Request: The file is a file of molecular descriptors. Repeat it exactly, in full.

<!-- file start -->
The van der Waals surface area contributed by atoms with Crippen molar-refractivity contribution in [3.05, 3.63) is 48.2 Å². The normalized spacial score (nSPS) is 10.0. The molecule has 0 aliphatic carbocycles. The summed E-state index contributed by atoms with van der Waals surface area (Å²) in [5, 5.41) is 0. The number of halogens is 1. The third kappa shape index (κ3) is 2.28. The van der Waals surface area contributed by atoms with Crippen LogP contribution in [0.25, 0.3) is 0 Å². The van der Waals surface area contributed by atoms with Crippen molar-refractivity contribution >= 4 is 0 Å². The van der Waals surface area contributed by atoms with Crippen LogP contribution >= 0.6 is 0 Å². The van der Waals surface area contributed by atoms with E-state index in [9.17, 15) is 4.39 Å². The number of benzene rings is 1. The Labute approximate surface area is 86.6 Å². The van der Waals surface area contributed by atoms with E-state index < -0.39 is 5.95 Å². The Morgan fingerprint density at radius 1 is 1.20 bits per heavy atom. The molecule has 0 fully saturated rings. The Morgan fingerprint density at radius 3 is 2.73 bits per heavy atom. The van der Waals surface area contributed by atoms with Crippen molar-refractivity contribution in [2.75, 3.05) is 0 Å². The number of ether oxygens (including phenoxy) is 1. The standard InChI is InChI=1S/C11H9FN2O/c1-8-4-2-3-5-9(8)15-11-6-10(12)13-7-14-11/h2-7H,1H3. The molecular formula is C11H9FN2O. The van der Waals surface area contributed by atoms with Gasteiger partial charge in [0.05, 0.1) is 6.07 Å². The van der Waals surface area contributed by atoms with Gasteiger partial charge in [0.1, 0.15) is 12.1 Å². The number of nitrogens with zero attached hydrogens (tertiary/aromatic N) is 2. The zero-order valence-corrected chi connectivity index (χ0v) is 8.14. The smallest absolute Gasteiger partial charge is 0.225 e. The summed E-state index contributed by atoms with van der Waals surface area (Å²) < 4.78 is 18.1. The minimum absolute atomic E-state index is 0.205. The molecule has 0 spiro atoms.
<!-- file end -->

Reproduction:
The van der Waals surface area contributed by atoms with Crippen molar-refractivity contribution in [3.05, 3.63) is 48.2 Å². The normalized spacial score (nSPS) is 10.0. The molecule has 0 aliphatic carbocycles. The summed E-state index contributed by atoms with van der Waals surface area (Å²) in [5, 5.41) is 0. The number of halogens is 1. The third kappa shape index (κ3) is 2.28. The van der Waals surface area contributed by atoms with Crippen LogP contribution in [0.25, 0.3) is 0 Å². The van der Waals surface area contributed by atoms with Crippen molar-refractivity contribution >= 4 is 0 Å². The van der Waals surface area contributed by atoms with Crippen LogP contribution >= 0.6 is 0 Å². The van der Waals surface area contributed by atoms with E-state index in [9.17, 15) is 4.39 Å². The number of benzene rings is 1. The Labute approximate surface area is 86.6 Å². The van der Waals surface area contributed by atoms with E-state index < -0.39 is 5.95 Å². The Morgan fingerprint density at radius 1 is 1.20 bits per heavy atom. The molecule has 0 fully saturated rings. The Morgan fingerprint density at radius 3 is 2.73 bits per heavy atom. The van der Waals surface area contributed by atoms with Crippen molar-refractivity contribution in [2.75, 3.05) is 0 Å². The number of ether oxygens (including phenoxy) is 1. The standard InChI is InChI=1S/C11H9FN2O/c1-8-4-2-3-5-9(8)15-11-6-10(12)13-7-14-11/h2-7H,1H3. The molecular formula is C11H9FN2O. The van der Waals surface area contributed by atoms with Gasteiger partial charge in [0.05, 0.1) is 6.07 Å². The van der Waals surface area contributed by atoms with Gasteiger partial charge in [0.1, 0.15) is 12.1 Å². The number of nitrogens with zero attached hydrogens (tertiary/aromatic N) is 2. The zero-order valence-corrected chi connectivity index (χ0v) is 8.14. The smallest absolute Gasteiger partial charge is 0.225 e. The summed E-state index contributed by atoms with van der Waals surface area (Å²) < 4.78 is 18.1. The minimum absolute atomic E-state index is 0.205. The molecule has 0 spiro atoms.